What would you have done differently in high school, knowing what you know now about careers and work experience?

I would have learned another language, particularly our other official language of French.   Aside from that, I don’t have many regrets.  I didn’t do exceptionally well as a high school student as my interests were more in being a youth and there is nothing wrong with that.  As long as you have good enough marks to get into the doors of opportunity you desire, the difference between grades is relatively insignificant in the long run in your career.   No judge has ever asked me what I grade I got on my grade 10 chemistry class (thank goodness).

What abilities and skills would you give to high school students wanting to become your career? Be specific.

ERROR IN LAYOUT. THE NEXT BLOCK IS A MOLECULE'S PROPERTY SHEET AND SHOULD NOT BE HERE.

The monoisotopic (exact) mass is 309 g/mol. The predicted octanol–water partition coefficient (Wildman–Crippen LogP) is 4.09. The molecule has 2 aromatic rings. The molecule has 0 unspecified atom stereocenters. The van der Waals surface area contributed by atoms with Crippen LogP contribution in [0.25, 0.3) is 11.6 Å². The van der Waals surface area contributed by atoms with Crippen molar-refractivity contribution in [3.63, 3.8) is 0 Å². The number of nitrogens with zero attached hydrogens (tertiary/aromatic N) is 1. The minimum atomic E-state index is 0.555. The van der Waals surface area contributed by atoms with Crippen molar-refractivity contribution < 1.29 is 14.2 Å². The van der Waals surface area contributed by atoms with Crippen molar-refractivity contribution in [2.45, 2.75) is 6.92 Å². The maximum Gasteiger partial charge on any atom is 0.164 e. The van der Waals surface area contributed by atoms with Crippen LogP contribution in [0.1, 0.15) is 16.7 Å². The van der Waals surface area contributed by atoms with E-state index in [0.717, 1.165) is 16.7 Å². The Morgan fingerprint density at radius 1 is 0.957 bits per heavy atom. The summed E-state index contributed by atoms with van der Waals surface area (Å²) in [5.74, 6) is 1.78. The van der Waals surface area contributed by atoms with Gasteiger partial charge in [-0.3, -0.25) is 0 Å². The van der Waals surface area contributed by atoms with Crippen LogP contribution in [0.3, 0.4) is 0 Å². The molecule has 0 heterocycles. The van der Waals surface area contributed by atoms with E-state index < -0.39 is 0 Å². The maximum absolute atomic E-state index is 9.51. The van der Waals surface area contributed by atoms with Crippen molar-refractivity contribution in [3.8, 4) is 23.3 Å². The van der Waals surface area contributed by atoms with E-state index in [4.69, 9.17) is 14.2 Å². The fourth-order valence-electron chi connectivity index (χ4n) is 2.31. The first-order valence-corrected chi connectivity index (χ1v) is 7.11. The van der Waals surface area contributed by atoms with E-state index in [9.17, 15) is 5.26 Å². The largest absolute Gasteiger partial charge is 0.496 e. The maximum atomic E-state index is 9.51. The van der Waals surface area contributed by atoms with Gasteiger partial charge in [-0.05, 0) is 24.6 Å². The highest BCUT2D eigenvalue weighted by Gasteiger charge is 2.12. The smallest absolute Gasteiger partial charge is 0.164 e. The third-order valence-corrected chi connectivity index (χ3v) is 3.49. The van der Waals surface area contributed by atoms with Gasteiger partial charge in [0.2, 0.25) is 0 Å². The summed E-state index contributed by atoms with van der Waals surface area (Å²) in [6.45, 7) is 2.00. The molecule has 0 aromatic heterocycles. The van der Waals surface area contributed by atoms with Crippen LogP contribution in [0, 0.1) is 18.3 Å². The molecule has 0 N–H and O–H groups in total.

The ability to think critically, the ability to challenge and question the accepted norm or rule in an objective and well reasoned manner.  A change to the prevailing authority or rule requires more than simply refusing to accept it – it requires persuasion and advocacy.   If you wish to be a litigator, public speaking abilities are essential.  If you wish to be a solicitor, research skills are required.  However, as mentioned, the law applies to all areas of life and therefore almost all skills can be accommodated as a lawyer in one way or another.

What inspired you or made you decide to become what you are today? Do you ever regret it?

It’s difficult to reduce significant influences or inspirations to a few areas.  Inspiration or influence can come from any source, on any day, and in ways that often go unnoticed.  Sometimes the most important decisions we make are made without us realizing how significant they are.  However, I can say with certainty that I don’t regret choosing to live my life as a lawyer and will likely continue practicing until the end of my days.

Sean Robichaud
Barrister & Solicitor